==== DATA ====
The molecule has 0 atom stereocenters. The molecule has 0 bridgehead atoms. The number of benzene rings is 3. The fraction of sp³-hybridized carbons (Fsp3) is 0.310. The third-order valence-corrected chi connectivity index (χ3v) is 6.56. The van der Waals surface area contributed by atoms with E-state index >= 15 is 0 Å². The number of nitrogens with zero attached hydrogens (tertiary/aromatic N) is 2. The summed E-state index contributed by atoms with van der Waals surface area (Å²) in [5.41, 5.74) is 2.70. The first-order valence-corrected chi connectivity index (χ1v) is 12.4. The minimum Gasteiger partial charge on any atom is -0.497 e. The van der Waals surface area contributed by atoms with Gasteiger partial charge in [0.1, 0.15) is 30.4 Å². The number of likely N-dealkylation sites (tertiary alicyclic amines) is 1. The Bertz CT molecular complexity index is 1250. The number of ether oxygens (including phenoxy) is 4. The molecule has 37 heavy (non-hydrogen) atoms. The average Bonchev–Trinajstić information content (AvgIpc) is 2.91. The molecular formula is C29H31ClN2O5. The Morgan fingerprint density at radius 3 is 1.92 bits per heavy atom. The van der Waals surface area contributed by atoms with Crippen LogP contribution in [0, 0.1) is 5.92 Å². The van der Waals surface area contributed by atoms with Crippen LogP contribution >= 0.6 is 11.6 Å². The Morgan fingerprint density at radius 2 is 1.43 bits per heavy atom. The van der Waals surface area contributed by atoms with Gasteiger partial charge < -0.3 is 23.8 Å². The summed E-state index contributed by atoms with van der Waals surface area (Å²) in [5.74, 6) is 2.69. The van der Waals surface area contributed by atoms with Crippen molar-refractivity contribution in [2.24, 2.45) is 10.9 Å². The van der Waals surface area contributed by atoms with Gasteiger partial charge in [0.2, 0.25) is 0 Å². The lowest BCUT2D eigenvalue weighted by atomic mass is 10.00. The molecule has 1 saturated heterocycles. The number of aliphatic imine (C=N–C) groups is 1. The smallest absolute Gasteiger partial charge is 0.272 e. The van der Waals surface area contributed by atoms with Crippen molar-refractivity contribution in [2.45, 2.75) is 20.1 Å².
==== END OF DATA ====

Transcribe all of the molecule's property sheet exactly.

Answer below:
The molecule has 0 atom stereocenters. The molecule has 0 bridgehead atoms. The number of benzene rings is 3. The fraction of sp³-hybridized carbons (Fsp3) is 0.310. The third-order valence-corrected chi connectivity index (χ3v) is 6.56. The van der Waals surface area contributed by atoms with E-state index >= 15 is 0 Å². The number of nitrogens with zero attached hydrogens (tertiary/aromatic N) is 2. The summed E-state index contributed by atoms with van der Waals surface area (Å²) in [5.41, 5.74) is 2.70. The first-order valence-corrected chi connectivity index (χ1v) is 12.4. The minimum Gasteiger partial charge on any atom is -0.497 e. The van der Waals surface area contributed by atoms with Gasteiger partial charge in [0.1, 0.15) is 30.4 Å². The number of likely N-dealkylation sites (tertiary alicyclic amines) is 1. The Bertz CT molecular complexity index is 1250. The number of ether oxygens (including phenoxy) is 4. The molecule has 37 heavy (non-hydrogen) atoms. The average Bonchev–Trinajstić information content (AvgIpc) is 2.91. The molecular formula is C29H31ClN2O5. The Morgan fingerprint density at radius 3 is 1.92 bits per heavy atom. The van der Waals surface area contributed by atoms with Crippen LogP contribution in [0, 0.1) is 5.92 Å². The van der Waals surface area contributed by atoms with Crippen LogP contribution >= 0.6 is 11.6 Å². The Morgan fingerprint density at radius 2 is 1.43 bits per heavy atom. The van der Waals surface area contributed by atoms with Gasteiger partial charge < -0.3 is 23.8 Å². The summed E-state index contributed by atoms with van der Waals surface area (Å²) in [5.74, 6) is 2.69. The van der Waals surface area contributed by atoms with Crippen molar-refractivity contribution in [2.24, 2.45) is 10.9 Å². The van der Waals surface area contributed by atoms with Gasteiger partial charge in [0.2, 0.25) is 0 Å². The lowest BCUT2D eigenvalue weighted by atomic mass is 10.00. The molecule has 1 saturated heterocycles. The number of aliphatic imine (C=N–C) groups is 1. The smallest absolute Gasteiger partial charge is 0.272 e. The van der Waals surface area contributed by atoms with Crippen molar-refractivity contribution in [2.45, 2.75) is 20.1 Å².